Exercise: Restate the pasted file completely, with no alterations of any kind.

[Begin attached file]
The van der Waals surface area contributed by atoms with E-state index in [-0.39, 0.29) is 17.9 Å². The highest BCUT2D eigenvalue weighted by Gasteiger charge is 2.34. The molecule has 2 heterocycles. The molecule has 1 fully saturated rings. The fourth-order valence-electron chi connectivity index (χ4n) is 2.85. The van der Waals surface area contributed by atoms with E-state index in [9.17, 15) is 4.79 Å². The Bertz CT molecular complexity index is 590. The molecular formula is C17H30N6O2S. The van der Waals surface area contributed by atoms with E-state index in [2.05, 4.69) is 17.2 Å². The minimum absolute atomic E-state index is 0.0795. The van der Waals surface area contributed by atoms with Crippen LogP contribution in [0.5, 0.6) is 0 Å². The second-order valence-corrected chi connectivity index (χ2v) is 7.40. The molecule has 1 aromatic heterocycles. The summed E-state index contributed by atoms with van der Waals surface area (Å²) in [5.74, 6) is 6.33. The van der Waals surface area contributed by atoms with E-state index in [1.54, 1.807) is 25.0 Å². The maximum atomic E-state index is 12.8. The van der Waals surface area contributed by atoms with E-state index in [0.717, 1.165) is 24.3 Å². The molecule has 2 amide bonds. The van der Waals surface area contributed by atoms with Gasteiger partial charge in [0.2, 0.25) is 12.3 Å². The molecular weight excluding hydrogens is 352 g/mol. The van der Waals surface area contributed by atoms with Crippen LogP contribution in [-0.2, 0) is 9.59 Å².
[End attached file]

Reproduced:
The van der Waals surface area contributed by atoms with E-state index in [-0.39, 0.29) is 17.9 Å². The highest BCUT2D eigenvalue weighted by Gasteiger charge is 2.34. The molecule has 2 heterocycles. The molecule has 1 fully saturated rings. The fourth-order valence-electron chi connectivity index (χ4n) is 2.85. The van der Waals surface area contributed by atoms with E-state index in [9.17, 15) is 4.79 Å². The Bertz CT molecular complexity index is 590. The molecular formula is C17H30N6O2S. The van der Waals surface area contributed by atoms with E-state index in [2.05, 4.69) is 17.2 Å². The minimum absolute atomic E-state index is 0.0795. The van der Waals surface area contributed by atoms with Crippen LogP contribution in [0.5, 0.6) is 0 Å². The second-order valence-corrected chi connectivity index (χ2v) is 7.40. The molecule has 1 aromatic heterocycles. The summed E-state index contributed by atoms with van der Waals surface area (Å²) in [5.74, 6) is 6.33. The van der Waals surface area contributed by atoms with E-state index in [1.54, 1.807) is 25.0 Å². The maximum atomic E-state index is 12.8. The van der Waals surface area contributed by atoms with E-state index in [0.717, 1.165) is 24.3 Å². The molecule has 2 amide bonds. The van der Waals surface area contributed by atoms with Gasteiger partial charge in [0.2, 0.25) is 12.3 Å². The molecular weight excluding hydrogens is 352 g/mol. The van der Waals surface area contributed by atoms with Crippen LogP contribution in [-0.2, 0) is 9.59 Å².